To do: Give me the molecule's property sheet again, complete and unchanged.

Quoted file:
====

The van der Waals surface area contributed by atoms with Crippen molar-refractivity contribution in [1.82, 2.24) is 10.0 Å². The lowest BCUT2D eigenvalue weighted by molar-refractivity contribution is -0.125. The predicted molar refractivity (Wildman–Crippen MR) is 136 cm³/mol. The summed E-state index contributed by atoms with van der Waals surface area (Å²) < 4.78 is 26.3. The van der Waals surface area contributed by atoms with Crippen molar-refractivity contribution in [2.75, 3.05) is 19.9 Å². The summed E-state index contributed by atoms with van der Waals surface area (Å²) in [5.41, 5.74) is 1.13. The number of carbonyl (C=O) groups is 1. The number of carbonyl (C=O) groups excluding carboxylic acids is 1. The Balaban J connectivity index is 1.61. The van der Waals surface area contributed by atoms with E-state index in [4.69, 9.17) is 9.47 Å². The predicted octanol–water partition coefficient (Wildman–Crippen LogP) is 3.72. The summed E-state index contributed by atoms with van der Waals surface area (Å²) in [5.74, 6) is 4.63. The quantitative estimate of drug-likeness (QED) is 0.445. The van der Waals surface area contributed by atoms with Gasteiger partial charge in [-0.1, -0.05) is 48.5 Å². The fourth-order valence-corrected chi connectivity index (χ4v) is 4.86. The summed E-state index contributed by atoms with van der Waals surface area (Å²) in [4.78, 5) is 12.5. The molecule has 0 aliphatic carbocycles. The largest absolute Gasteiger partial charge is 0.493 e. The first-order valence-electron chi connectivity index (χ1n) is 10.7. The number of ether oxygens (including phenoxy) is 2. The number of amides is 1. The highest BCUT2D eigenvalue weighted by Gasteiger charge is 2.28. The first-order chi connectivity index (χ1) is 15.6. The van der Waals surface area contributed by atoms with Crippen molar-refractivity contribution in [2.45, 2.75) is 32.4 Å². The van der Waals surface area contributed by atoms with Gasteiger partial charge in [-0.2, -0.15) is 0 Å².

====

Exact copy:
The van der Waals surface area contributed by atoms with Crippen molar-refractivity contribution in [1.82, 2.24) is 10.0 Å². The lowest BCUT2D eigenvalue weighted by molar-refractivity contribution is -0.125. The predicted molar refractivity (Wildman–Crippen MR) is 136 cm³/mol. The summed E-state index contributed by atoms with van der Waals surface area (Å²) < 4.78 is 26.3. The van der Waals surface area contributed by atoms with Crippen molar-refractivity contribution in [2.75, 3.05) is 19.9 Å². The summed E-state index contributed by atoms with van der Waals surface area (Å²) in [5.41, 5.74) is 1.13. The number of carbonyl (C=O) groups is 1. The number of carbonyl (C=O) groups excluding carboxylic acids is 1. The Balaban J connectivity index is 1.61. The van der Waals surface area contributed by atoms with E-state index in [4.69, 9.17) is 9.47 Å². The predicted octanol–water partition coefficient (Wildman–Crippen LogP) is 3.72. The summed E-state index contributed by atoms with van der Waals surface area (Å²) in [5.74, 6) is 4.63. The quantitative estimate of drug-likeness (QED) is 0.445. The van der Waals surface area contributed by atoms with Gasteiger partial charge in [-0.1, -0.05) is 48.5 Å². The fourth-order valence-corrected chi connectivity index (χ4v) is 4.86. The summed E-state index contributed by atoms with van der Waals surface area (Å²) in [4.78, 5) is 12.5. The molecule has 0 aliphatic carbocycles. The largest absolute Gasteiger partial charge is 0.493 e. The first-order valence-electron chi connectivity index (χ1n) is 10.7. The number of ether oxygens (including phenoxy) is 2. The number of amides is 1. The highest BCUT2D eigenvalue weighted by Gasteiger charge is 2.28. The first-order chi connectivity index (χ1) is 15.6. The van der Waals surface area contributed by atoms with Crippen molar-refractivity contribution in [2.45, 2.75) is 32.4 Å². The van der Waals surface area contributed by atoms with Gasteiger partial charge in [-0.2, -0.15) is 0 Å².